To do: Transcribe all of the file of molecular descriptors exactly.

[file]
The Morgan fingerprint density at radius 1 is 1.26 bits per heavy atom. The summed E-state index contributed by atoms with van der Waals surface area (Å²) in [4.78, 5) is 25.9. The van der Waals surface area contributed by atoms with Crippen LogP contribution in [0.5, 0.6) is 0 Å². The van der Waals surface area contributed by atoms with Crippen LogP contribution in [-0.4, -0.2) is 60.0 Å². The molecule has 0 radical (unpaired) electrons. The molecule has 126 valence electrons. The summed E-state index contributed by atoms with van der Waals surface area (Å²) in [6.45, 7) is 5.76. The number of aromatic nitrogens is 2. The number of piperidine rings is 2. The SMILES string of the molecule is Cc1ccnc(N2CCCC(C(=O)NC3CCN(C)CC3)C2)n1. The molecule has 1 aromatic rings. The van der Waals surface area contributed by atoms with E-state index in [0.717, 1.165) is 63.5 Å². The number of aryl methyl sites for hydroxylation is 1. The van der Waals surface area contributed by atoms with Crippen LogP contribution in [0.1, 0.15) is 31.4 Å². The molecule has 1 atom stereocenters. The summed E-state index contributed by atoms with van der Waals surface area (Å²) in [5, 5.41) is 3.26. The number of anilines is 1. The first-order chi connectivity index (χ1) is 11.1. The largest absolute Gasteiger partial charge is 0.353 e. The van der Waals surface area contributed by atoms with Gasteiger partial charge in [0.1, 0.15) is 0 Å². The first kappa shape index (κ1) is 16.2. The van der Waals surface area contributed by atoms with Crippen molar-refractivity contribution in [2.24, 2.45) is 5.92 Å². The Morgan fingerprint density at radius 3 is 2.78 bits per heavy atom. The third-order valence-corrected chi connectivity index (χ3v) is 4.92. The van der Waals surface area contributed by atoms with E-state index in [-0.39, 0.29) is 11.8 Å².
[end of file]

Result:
The Morgan fingerprint density at radius 1 is 1.26 bits per heavy atom. The summed E-state index contributed by atoms with van der Waals surface area (Å²) in [4.78, 5) is 25.9. The van der Waals surface area contributed by atoms with Crippen LogP contribution in [0.5, 0.6) is 0 Å². The van der Waals surface area contributed by atoms with Crippen LogP contribution in [-0.4, -0.2) is 60.0 Å². The molecule has 0 radical (unpaired) electrons. The molecule has 126 valence electrons. The summed E-state index contributed by atoms with van der Waals surface area (Å²) in [6.45, 7) is 5.76. The number of aromatic nitrogens is 2. The number of piperidine rings is 2. The SMILES string of the molecule is Cc1ccnc(N2CCCC(C(=O)NC3CCN(C)CC3)C2)n1. The molecule has 1 aromatic rings. The van der Waals surface area contributed by atoms with E-state index in [0.717, 1.165) is 63.5 Å². The number of aryl methyl sites for hydroxylation is 1. The van der Waals surface area contributed by atoms with Crippen LogP contribution in [0.1, 0.15) is 31.4 Å². The molecule has 1 atom stereocenters. The summed E-state index contributed by atoms with van der Waals surface area (Å²) in [5, 5.41) is 3.26. The number of anilines is 1. The first-order chi connectivity index (χ1) is 11.1. The largest absolute Gasteiger partial charge is 0.353 e. The van der Waals surface area contributed by atoms with Gasteiger partial charge in [0.1, 0.15) is 0 Å². The first kappa shape index (κ1) is 16.2. The van der Waals surface area contributed by atoms with Crippen molar-refractivity contribution in [2.24, 2.45) is 5.92 Å². The Morgan fingerprint density at radius 3 is 2.78 bits per heavy atom. The third-order valence-corrected chi connectivity index (χ3v) is 4.92. The van der Waals surface area contributed by atoms with E-state index in [-0.39, 0.29) is 11.8 Å².